2017 Aprilia RSV4 & Tuono V4 1100 Pricing Revealed

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The new superbikes from Honda and Suzuki have been grabbing the headlines recently, but its the updated Aprilia RSV4 RR and Aprilia RSV4 RF superbikes that we are most excited to see for 2017.

The factory in Noale, Italy has been smart about consistently updating the RSV4, keeping its stout superbike package constantly relevant – the 2017 model year machines are no different.

New for this year is improved suspension, brakes, and electronics (now with cornering ABS), along with Euro4 homologation, which comes without a power decrease, thanks to an extra 300 rpm from the lighter engine components.

The 2017 Aprilia Tuono V4 1100 RR and Aprilia Tuono V4 1100 Factory get similar upgrades, and help to round out Aprilia’s sport bike lineup.

Of course, with those improvements comes an added cost, and the RSV4 and Tuono models will be a little pricier at the dealership for 2017.

2017 Aprilia RSV4 & Tuono pricing is as follows:

  • 2017 Aprilia RSV4 RR – $16,999 (+$500)
  • 2017 Aprilia RSV4 RF – $22,999 (+$2,000)
  • 2017 Aprilia Tuono V4 1100 RR – $14,999 (+$200)
  • 2017 Aprilia Tuono V4 1100 Factory – $17,499 (+$500)

The pricing increase is a little surprising, considering that the currency market between the United States and European Union has been roughly stable – if anything, we have seen the US dollar get stronger against the euro.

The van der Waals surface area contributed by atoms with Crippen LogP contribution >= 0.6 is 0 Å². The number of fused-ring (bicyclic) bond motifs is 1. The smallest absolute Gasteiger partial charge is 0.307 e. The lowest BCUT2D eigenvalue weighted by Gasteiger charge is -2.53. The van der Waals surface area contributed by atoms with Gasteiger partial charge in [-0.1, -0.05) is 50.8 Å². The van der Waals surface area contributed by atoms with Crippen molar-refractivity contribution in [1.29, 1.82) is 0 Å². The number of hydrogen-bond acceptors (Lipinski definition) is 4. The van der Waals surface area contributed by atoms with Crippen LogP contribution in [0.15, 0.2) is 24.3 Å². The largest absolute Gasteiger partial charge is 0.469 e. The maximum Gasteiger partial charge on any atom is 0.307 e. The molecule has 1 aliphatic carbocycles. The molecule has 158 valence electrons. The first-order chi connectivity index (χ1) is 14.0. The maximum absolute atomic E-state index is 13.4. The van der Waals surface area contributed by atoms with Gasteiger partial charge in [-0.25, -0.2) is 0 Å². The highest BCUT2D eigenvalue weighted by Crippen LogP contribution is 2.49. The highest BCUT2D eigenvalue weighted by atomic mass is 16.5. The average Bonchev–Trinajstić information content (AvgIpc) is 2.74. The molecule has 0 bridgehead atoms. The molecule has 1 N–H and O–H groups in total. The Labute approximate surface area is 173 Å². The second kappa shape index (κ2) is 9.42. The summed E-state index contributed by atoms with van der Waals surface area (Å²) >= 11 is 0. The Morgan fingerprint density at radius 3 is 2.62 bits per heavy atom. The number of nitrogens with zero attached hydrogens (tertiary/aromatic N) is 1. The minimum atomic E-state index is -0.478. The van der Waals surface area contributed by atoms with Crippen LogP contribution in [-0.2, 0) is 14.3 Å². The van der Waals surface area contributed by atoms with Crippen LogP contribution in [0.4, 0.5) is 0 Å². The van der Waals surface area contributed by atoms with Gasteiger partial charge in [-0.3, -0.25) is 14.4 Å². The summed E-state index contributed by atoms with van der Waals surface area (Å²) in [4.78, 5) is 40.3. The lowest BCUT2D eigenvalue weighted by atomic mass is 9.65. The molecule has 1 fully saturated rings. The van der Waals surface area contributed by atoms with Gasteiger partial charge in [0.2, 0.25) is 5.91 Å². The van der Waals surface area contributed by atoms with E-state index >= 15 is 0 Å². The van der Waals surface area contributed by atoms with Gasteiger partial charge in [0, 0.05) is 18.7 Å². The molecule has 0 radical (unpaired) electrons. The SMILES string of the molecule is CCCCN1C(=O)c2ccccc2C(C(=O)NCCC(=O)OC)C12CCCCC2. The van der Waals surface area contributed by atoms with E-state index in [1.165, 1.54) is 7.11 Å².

As such, we imagine the price bump is due primarily to the added cost of Aprilia sourcing higher spec components for the RSV4 and Tuono.

The downside of course is that the added premium for the models detracts from Aprilia’s aggressive pricing structure, which made for a lurid option to the similarly priced Japanese models. Now priced closer to its European counterparts, Aprilia will lose a little of its “bang for buck” appeal with riders.

Again, we imagine this comes down to who was actually buying their superbike and streetfighter models, which in the United States means well-heeled motorcyclists who aren’t afraid of the stigma that still comes with Aprilia’s motorcycles (weak dealer network, reliability concerns, and trouble getting replacement parts).

With a group of buyers that are less price-sensitive, the powers that be at Piaggio must think that a higher price tag won’t affect unit volumes in the United States, while netting a higher return.

We can’t fault that logic, though it will be interesting to see how long Aprilia dealers stick to MSRP pricing, as we have seen some very aggressive sticker prices from the Italian brand, once the riding season is further along.

Source: Aprilia USA

Jensen Beeler

Despite his best efforts, Jensen is called one of the most influential bloggers in the motorcycle industry, and sometimes consults for motorcycle companies, whether they've solicited his expertise or not.